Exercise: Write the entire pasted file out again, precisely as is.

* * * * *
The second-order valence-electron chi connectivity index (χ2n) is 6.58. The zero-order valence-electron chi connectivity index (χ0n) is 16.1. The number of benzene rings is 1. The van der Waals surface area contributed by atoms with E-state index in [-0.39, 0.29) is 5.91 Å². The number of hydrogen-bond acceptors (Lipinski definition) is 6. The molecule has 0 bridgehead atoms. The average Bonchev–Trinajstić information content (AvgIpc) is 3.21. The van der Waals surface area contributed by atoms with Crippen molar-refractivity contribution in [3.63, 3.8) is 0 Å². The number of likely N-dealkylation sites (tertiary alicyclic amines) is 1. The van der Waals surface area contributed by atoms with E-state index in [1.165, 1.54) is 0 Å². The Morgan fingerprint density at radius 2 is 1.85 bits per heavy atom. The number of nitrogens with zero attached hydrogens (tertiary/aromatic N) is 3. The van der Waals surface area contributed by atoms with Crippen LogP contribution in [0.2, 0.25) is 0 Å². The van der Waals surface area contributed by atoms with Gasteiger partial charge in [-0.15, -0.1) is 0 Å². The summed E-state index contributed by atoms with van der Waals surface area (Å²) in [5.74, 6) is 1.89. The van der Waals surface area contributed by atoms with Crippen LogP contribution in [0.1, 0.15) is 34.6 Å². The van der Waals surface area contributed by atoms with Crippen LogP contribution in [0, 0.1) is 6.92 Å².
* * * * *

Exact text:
The second-order valence-electron chi connectivity index (χ2n) is 6.58. The zero-order valence-electron chi connectivity index (χ0n) is 16.1. The number of benzene rings is 1. The van der Waals surface area contributed by atoms with E-state index in [-0.39, 0.29) is 5.91 Å². The number of hydrogen-bond acceptors (Lipinski definition) is 6. The molecule has 0 bridgehead atoms. The average Bonchev–Trinajstić information content (AvgIpc) is 3.21. The van der Waals surface area contributed by atoms with Crippen molar-refractivity contribution in [3.63, 3.8) is 0 Å². The number of likely N-dealkylation sites (tertiary alicyclic amines) is 1. The van der Waals surface area contributed by atoms with E-state index in [1.165, 1.54) is 0 Å². The Morgan fingerprint density at radius 2 is 1.85 bits per heavy atom. The number of nitrogens with zero attached hydrogens (tertiary/aromatic N) is 3. The van der Waals surface area contributed by atoms with Crippen LogP contribution in [0.2, 0.25) is 0 Å². The van der Waals surface area contributed by atoms with Gasteiger partial charge in [-0.15, -0.1) is 0 Å². The summed E-state index contributed by atoms with van der Waals surface area (Å²) in [5.74, 6) is 1.89. The van der Waals surface area contributed by atoms with Crippen LogP contribution in [0.1, 0.15) is 34.6 Å². The van der Waals surface area contributed by atoms with Crippen LogP contribution in [0, 0.1) is 6.92 Å².